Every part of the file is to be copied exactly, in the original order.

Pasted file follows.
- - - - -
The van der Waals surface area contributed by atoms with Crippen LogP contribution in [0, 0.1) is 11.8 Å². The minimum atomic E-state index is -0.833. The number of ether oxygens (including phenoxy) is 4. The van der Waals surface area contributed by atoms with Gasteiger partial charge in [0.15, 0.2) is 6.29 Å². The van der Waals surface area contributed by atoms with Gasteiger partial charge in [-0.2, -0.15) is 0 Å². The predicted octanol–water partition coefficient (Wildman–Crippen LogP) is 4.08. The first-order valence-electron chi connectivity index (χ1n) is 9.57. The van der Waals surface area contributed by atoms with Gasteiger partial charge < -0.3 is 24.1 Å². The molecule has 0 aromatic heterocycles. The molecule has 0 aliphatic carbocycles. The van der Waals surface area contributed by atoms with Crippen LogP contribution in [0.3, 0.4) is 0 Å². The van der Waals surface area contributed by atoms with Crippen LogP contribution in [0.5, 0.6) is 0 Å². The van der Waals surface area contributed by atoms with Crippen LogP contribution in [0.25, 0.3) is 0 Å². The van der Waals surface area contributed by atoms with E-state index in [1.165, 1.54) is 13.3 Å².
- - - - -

The van der Waals surface area contributed by atoms with Crippen LogP contribution in [0, 0.1) is 11.8 Å². The minimum atomic E-state index is -0.833. The number of ether oxygens (including phenoxy) is 4. The van der Waals surface area contributed by atoms with Gasteiger partial charge in [0.15, 0.2) is 6.29 Å². The van der Waals surface area contributed by atoms with Gasteiger partial charge in [-0.2, -0.15) is 0 Å². The predicted octanol–water partition coefficient (Wildman–Crippen LogP) is 4.08. The first-order valence-electron chi connectivity index (χ1n) is 9.57. The van der Waals surface area contributed by atoms with Gasteiger partial charge < -0.3 is 24.1 Å². The molecule has 0 aromatic heterocycles. The molecule has 0 aliphatic carbocycles. The van der Waals surface area contributed by atoms with Crippen LogP contribution in [0.3, 0.4) is 0 Å². The van der Waals surface area contributed by atoms with Crippen LogP contribution in [0.5, 0.6) is 0 Å². The van der Waals surface area contributed by atoms with Crippen LogP contribution in [0.25, 0.3) is 0 Å². The van der Waals surface area contributed by atoms with E-state index in [1.165, 1.54) is 13.3 Å².